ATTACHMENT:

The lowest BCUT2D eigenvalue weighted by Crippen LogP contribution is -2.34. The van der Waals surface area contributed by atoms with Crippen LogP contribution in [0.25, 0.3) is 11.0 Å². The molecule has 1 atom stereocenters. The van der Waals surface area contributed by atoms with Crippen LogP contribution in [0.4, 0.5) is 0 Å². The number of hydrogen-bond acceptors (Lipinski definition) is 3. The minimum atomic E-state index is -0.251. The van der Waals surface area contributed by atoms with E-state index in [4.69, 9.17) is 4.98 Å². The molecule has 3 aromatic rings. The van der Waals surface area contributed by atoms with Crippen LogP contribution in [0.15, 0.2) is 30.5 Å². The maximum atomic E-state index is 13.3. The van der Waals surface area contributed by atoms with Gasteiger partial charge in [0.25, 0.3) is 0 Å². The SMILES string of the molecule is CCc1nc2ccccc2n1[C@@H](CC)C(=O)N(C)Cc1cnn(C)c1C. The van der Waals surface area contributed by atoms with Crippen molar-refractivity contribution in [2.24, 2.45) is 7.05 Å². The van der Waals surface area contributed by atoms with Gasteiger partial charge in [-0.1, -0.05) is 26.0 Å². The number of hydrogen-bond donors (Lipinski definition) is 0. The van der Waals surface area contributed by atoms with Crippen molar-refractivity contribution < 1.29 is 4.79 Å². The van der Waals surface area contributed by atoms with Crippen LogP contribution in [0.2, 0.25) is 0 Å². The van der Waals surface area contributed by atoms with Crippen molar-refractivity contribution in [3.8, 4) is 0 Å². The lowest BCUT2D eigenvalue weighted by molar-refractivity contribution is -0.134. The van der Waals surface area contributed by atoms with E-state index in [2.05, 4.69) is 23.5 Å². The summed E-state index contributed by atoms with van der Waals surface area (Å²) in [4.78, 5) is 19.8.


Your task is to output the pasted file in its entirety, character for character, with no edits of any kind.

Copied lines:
The lowest BCUT2D eigenvalue weighted by Crippen LogP contribution is -2.34. The van der Waals surface area contributed by atoms with Crippen LogP contribution in [0.25, 0.3) is 11.0 Å². The molecule has 1 atom stereocenters. The van der Waals surface area contributed by atoms with Crippen LogP contribution in [0.4, 0.5) is 0 Å². The number of hydrogen-bond acceptors (Lipinski definition) is 3. The minimum atomic E-state index is -0.251. The van der Waals surface area contributed by atoms with E-state index in [4.69, 9.17) is 4.98 Å². The molecule has 3 aromatic rings. The van der Waals surface area contributed by atoms with Crippen LogP contribution in [0.15, 0.2) is 30.5 Å². The maximum atomic E-state index is 13.3. The van der Waals surface area contributed by atoms with Gasteiger partial charge in [0.25, 0.3) is 0 Å². The SMILES string of the molecule is CCc1nc2ccccc2n1[C@@H](CC)C(=O)N(C)Cc1cnn(C)c1C. The van der Waals surface area contributed by atoms with Crippen molar-refractivity contribution in [2.24, 2.45) is 7.05 Å². The van der Waals surface area contributed by atoms with Gasteiger partial charge in [-0.1, -0.05) is 26.0 Å². The number of hydrogen-bond donors (Lipinski definition) is 0. The van der Waals surface area contributed by atoms with Crippen molar-refractivity contribution < 1.29 is 4.79 Å². The van der Waals surface area contributed by atoms with Crippen LogP contribution in [0.2, 0.25) is 0 Å². The van der Waals surface area contributed by atoms with Crippen molar-refractivity contribution in [3.8, 4) is 0 Å². The lowest BCUT2D eigenvalue weighted by molar-refractivity contribution is -0.134. The van der Waals surface area contributed by atoms with E-state index in [2.05, 4.69) is 23.5 Å². The summed E-state index contributed by atoms with van der Waals surface area (Å²) in [4.78, 5) is 19.8.